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  • Kittyman26 February 2010
    This picture deserves more publicity. It is a charming British comedy with a great sense of goofiness that the Brits used to do so well.

    In it, our hero Richard Greene displays the wonderful charm we remember so well from his subsequent "Robin Hood" TV series. As the reluctant Lord (who secretly yearns for commoner vices), Brefni O'Rorke is delightfully wise, subtle, and droll. Even Ivor Barnard, in his brief cameo, is memorable as a French refugee bus driver. (Apparently, he apprenticed in a Parisian taxi.) And scattered throughout the film are many funny bits (such as rival lawyers continually attempting to one-up each other with earlier and more obscure citations.) Indeed, my only disappointment was over the ghost's role. More could have been done with him. Since sheep have a crucial role in the picture, for example, perhaps, as a sight gag, a ghostly encounter might have turned some black ones white. Also, the ghost's fate should somehow have been intertwined with that of the obnoxious plaintiff, who, after the trial, just seems to abruptly disappear, as if forgotten.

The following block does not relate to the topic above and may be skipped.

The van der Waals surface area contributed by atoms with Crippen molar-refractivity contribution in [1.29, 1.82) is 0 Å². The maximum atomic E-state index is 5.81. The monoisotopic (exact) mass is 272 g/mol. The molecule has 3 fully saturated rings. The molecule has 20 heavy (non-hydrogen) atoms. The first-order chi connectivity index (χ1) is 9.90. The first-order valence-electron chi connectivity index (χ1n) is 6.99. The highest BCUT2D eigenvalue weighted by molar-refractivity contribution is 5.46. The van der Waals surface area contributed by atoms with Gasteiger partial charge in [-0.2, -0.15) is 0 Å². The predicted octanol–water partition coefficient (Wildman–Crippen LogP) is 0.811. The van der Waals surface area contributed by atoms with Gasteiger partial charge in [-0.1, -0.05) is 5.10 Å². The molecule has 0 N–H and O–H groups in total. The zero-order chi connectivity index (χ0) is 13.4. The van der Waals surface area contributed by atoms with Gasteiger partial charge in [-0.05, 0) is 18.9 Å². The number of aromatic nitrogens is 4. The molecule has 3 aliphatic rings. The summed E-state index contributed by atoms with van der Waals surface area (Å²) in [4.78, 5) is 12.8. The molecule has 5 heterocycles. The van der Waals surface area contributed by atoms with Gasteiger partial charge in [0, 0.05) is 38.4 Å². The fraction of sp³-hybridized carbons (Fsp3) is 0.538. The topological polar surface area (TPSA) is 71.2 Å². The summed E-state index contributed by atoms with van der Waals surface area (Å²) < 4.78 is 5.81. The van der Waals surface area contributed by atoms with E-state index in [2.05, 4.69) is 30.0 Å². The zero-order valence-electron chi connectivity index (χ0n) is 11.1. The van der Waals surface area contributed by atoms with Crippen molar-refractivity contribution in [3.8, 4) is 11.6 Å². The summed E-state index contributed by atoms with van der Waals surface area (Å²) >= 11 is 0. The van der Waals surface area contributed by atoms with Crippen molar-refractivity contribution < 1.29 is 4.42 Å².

• A pleasant and amusing but far from brilliant old British comedy, more often than not it is too silly for its own good, and some of the comedy bits are a bit awkward. The biggest problem with it all is however that the plot is tad too complex, in view of the light-hearted manner in which the material is treated. Still, the film certainly has its fair share of virtues. The cinematographer makes good use of lime lapse and zooming, plus the set design is interesting. Having Moore Marriott on hand is always a good thing too, even though this time he is not quite as delightful as usual. The special effects are okay for the time, and so is the overall quality of the picture. It is nothing really special, but it is quite satisfactory stuff.